Taking Stock of the Times Blockbuster

Carolyn Kaster/AP
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I want to share a few initial thoughts on this afternoon’s Times blockbuster. If you have not seen it yet, yesterday the Times reported that Donald Trump Jr., along with Jared Kushner and Paul Manafort, met last year with a Russian lawyer with close ties to the Kremlin, Natalia Veselnitskaya, about something called the Magnitsky Act. Magnitsky is a sort of mini-sanctions law passed in 2012 which Russia has wanted overturned ever since. (The details of Magnitsky are important but we’ll discuss them later.) That in itself was a major story. This afternoon they followed up with additional details that made it a genuine blockbuster: according to the Times, Trump took the meeting because he was promised that he would receive damaging information about Hillary Clinton.

This is a very big story in that it gets quite close to the first evidence of collusion between the Russian government and the Trump campaign during the 2016 campaign. At a minimum, Trump Jr was open to receiving damaging information about Clinton from Russian nationals who a simple Google search would identify as being closely allied with the Kremlin.

Let me share a few thoughts.

1. What I suspect is the most important detail in this story is the sources. The Times reports that they got the information from “three advisers to the White House briefed on the meeting and two others with knowledge of it.” They apparently talked after the release of the first story. This is highly, highly significant. Needless to say, advisors to the White House are not in the business of taking highly damaging stories and volunteering new information which makes them catastrophically damaging. The only reason a President’s allies ever do something like that is either to get ahead of something much more damaging or get a first crack at shaping the public understanding of something much more damaging. There’s really no other explanation. We don’t know yet what drove them to volunteer such highly damaging information. Five of them did it. It wasn’t a matter of one person going rogue.

2. The Times story doesn’t say whether any damaging information was provided to Trump Jr. It will be interesting to find out whether Veselnitskaya did share any such information.

3. It is always revealing if someone’s explanation of damaging information is both damning in itself and absurd on its face. Here’s a statement that Donald Trump Jr released to multiple news organizations in response to the latest Times story.

While Trump Jr. does not say here that he met with Veselnitskaya to get damaging information about Clinton, he confirms that he was there for information that would help the campaign. Once that didn’t pan out, he concluded the meeting was a bust. Veselnitskaya’s claim that Russia was funding the Clinton campaign seems preposterous. Trump Jr. himself seems to suggest as much. But I’m not saying it is a preposterous accusation. I think it’s preposterous as part of Trump Jr.’s story. It’s true that the first Wikileaks email release came roughly six weeks after this meeting, which occurred on June 9th. The first report that Russian government operatives had hacked into the DNC servers came one week later on June 14th. But Trump’s disturbingly close ties to Russia and affinity for Putin was already a topic of active discussion. Meanwhile, Putin was known to be particularly hostile to Hillary Clinton. This whole story just doesn’t add up.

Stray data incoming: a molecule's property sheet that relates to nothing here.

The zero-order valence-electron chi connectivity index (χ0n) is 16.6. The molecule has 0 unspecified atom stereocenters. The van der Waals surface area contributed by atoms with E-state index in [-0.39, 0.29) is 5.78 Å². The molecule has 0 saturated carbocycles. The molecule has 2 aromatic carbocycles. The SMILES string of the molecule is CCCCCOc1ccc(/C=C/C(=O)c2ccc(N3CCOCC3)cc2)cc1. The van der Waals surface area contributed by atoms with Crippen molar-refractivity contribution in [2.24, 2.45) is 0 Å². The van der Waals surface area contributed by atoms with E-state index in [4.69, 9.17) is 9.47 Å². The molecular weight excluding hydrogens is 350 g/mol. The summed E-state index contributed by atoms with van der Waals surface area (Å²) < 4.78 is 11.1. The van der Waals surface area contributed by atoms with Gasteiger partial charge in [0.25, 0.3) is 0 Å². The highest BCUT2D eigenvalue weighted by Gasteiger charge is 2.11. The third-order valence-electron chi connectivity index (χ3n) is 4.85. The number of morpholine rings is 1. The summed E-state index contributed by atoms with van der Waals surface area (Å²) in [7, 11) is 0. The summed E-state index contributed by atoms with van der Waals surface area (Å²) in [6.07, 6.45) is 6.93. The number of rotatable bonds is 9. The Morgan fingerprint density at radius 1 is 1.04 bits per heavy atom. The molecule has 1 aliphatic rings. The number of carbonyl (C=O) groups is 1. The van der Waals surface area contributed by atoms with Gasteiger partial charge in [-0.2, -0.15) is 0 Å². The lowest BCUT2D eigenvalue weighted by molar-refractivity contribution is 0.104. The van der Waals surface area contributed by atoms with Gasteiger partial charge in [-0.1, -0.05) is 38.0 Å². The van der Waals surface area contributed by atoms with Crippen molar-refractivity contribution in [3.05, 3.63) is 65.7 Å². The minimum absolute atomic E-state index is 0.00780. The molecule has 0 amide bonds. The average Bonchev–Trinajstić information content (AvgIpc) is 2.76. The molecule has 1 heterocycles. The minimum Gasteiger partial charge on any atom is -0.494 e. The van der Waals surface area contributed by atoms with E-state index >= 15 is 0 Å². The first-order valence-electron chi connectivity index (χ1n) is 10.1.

Again, yesterday Trump Jr. said he met with Veselnitskaya to discuss the Magnitsky Act and Russian adoptions. Today he says he was lured into the meeting on the pretext of getting campaign information and only later had the Magnitsky Act sprung on him. His story changed completely after one day.

4. Trump Jr. says in the statement that his father knew nothing about this. They know it’s bad and want to insulate the President.

5. May, June and July 2016 are critical months in the Russia story. A huge amount of stuff of consequence happened just in July. There are already suggestions, as yet unproven, that a top Trump associate was offered caches of email in the months or weeks just prior to the first Wikileaks release on July 22nd, 2016. This story sounds quite similar, or at least the opening gambit to such an offer.

We have a growing number of stories like these, each seemingly damning but which we are told are mere coincidences and misunderstandings with no connection to any of the other stories. It’s just not credible.

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Josh Marshall is editor and publisher of TalkingPointsMemo.com.
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